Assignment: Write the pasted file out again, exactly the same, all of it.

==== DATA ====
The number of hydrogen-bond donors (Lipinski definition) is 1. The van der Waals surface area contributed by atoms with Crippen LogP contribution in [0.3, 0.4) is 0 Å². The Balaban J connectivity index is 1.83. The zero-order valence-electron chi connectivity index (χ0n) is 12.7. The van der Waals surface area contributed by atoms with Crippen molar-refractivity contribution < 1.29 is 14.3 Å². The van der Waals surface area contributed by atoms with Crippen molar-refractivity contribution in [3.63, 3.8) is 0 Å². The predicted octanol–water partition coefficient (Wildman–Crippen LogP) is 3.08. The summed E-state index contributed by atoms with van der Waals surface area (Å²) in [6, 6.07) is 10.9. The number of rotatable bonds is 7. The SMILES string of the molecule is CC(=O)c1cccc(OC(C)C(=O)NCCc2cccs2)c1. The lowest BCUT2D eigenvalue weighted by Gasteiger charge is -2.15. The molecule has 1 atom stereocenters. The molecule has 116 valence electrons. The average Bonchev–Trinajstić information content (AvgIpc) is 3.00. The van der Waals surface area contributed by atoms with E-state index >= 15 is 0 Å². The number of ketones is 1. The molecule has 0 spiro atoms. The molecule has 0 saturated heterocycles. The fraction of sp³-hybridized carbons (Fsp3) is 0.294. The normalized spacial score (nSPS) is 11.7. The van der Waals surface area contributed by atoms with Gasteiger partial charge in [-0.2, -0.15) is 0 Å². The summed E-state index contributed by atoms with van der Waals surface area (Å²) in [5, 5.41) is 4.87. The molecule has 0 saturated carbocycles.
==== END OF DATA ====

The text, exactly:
The number of hydrogen-bond donors (Lipinski definition) is 1. The van der Waals surface area contributed by atoms with Crippen LogP contribution in [0.3, 0.4) is 0 Å². The Balaban J connectivity index is 1.83. The zero-order valence-electron chi connectivity index (χ0n) is 12.7. The van der Waals surface area contributed by atoms with Crippen molar-refractivity contribution < 1.29 is 14.3 Å². The van der Waals surface area contributed by atoms with Crippen molar-refractivity contribution in [3.63, 3.8) is 0 Å². The predicted octanol–water partition coefficient (Wildman–Crippen LogP) is 3.08. The summed E-state index contributed by atoms with van der Waals surface area (Å²) in [6, 6.07) is 10.9. The number of rotatable bonds is 7. The SMILES string of the molecule is CC(=O)c1cccc(OC(C)C(=O)NCCc2cccs2)c1. The lowest BCUT2D eigenvalue weighted by Gasteiger charge is -2.15. The molecule has 1 atom stereocenters. The molecule has 116 valence electrons. The average Bonchev–Trinajstić information content (AvgIpc) is 3.00. The van der Waals surface area contributed by atoms with E-state index >= 15 is 0 Å². The number of ketones is 1. The molecule has 0 spiro atoms. The molecule has 0 saturated heterocycles. The fraction of sp³-hybridized carbons (Fsp3) is 0.294. The normalized spacial score (nSPS) is 11.7. The van der Waals surface area contributed by atoms with Gasteiger partial charge in [-0.2, -0.15) is 0 Å². The summed E-state index contributed by atoms with van der Waals surface area (Å²) in [5, 5.41) is 4.87. The molecule has 0 saturated carbocycles.